17 Aug POC Sessions 1-4 are now UPDATED
Progestin-only contraceptives (POCs) have become a popular alternative to combined hormonal contraceptives (CHC) as they are not associated with an increase in the risk of venous thrombosis or arterial events such as myocardial infarction or stroke. Oral POCs are very low dose and have minimal metabolic impact. POCs are an important option for women with medical conditions and need for efficient contraception.
Unfortunately, the number of POCs on the market is limited. If a woman does not tolerate one progestin-only pill there have been few others. Since 2002 with the arrival of desogestrel (and more recently the development of the drospirenone-only pill) we now have alternatives which also have higher degrees of inhibition of ovulation.
In the 2020 update the POC part of the TTT has a new and improved structure into 4 parts. After an overview discussing general POC aspects each method is explained in more detail in a separate section. A lot of relevant information has been included about drospirenone alone and in comparison with other POCs. A huge part of the overview comprises information on long-term bleeding patterns with the methods and suggestions how to counsel and manage this adverse event, which can be inconvenient for women.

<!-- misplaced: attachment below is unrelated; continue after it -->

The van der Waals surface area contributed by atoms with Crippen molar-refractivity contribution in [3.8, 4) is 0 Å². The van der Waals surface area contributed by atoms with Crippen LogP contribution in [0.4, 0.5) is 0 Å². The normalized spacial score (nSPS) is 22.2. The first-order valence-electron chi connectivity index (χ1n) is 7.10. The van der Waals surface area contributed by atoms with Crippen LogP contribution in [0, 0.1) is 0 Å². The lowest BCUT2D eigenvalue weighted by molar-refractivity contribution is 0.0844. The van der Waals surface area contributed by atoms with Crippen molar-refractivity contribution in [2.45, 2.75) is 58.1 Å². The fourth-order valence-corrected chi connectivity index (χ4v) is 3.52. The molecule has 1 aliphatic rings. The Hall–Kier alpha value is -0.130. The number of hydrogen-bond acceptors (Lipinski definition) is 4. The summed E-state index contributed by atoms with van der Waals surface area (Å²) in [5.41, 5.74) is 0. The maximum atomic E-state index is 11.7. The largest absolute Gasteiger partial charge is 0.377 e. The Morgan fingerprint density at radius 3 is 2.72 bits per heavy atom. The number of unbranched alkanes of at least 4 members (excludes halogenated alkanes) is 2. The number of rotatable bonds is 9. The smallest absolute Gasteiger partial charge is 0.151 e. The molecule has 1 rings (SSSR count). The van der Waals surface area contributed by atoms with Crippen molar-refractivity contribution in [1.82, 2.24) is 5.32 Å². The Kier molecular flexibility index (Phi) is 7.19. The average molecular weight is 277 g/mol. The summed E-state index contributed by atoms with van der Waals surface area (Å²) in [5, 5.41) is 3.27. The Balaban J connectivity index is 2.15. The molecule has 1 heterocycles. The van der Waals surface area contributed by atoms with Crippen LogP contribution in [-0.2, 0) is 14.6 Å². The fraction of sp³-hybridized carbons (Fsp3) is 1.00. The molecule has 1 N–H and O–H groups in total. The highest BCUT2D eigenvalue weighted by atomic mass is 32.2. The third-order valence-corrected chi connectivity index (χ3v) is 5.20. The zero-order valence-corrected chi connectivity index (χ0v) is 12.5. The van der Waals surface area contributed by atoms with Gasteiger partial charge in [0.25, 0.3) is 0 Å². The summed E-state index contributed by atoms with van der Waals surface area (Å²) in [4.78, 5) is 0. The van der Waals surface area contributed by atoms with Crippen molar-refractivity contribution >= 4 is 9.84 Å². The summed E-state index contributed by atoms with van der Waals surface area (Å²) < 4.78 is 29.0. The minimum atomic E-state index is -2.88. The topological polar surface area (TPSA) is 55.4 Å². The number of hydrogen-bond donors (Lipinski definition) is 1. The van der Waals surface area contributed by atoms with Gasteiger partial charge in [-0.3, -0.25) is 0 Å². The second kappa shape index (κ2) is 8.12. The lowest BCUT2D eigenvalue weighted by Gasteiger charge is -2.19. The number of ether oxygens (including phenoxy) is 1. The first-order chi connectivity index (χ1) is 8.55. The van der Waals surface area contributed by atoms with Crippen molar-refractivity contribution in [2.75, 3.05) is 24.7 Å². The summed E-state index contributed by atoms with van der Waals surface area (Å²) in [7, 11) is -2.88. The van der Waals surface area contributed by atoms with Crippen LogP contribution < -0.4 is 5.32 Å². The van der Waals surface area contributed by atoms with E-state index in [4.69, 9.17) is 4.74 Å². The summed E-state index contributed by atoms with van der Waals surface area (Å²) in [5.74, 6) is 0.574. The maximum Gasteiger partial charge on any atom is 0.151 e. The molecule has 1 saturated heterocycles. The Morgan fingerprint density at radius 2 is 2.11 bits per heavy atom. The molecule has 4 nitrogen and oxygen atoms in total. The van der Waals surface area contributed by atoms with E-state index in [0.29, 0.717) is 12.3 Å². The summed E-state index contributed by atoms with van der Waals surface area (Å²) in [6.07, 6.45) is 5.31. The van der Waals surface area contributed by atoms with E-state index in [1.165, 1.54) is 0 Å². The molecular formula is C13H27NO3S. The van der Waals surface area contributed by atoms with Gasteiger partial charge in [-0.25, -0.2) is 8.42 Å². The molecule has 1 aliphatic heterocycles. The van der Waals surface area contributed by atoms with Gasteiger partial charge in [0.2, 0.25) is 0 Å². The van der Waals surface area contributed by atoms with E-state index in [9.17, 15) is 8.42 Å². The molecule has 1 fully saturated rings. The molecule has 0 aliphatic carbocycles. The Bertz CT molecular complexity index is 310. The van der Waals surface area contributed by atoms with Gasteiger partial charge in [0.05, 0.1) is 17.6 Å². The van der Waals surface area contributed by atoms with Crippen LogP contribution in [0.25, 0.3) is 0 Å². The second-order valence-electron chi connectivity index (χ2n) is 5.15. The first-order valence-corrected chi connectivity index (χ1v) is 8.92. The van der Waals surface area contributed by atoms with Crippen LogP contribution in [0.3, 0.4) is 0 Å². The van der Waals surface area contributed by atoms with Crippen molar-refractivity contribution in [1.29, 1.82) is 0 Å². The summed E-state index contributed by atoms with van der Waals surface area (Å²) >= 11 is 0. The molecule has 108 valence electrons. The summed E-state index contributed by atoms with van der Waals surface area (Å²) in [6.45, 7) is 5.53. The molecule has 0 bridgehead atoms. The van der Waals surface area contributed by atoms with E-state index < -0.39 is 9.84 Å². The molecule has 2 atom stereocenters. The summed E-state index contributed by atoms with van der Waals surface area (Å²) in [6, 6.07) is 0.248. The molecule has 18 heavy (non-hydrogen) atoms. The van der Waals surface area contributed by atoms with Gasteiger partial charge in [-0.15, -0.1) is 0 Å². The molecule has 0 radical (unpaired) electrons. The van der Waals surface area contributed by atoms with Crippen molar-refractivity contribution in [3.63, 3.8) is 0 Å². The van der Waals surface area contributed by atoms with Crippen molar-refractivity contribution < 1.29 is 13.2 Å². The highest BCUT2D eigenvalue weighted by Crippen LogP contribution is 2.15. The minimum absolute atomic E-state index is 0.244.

- POC Overview PDF / PDF With notes
- POC Implant PDF / PDF With notes
- POP PDF / PDF With notes
- DMPA PDF / PDF With notes
These sessions, based on the latest evidence, have been updated from Dr Frans Roumen, deputy editor of the European Journal of Contraception and Reproductive Health.
Dr Galina Grebennikova, our board member from Kazakhstan, will now translate the these slides into Russian. We will inform you as soon as the Russian slides are online available.
I would like to take this opportunity to express my great thanks to them both, who over the last 4 years worked so much for the TTT content in order to spread knowledge not only to regions with less access to qualified teaching but also provide advanced knowledge for health care professionals across Europe. Both will contribute to improve reproductive health of many women.
Sit down with your colleagues or residents and study the slides! Then try to work on the workshop cases or to answer the quiz questions.
Do not hesitate to send us your question (firstname.lastname@example.org) if an information is not clear.
Gabriele Merki-Feld, Switzerland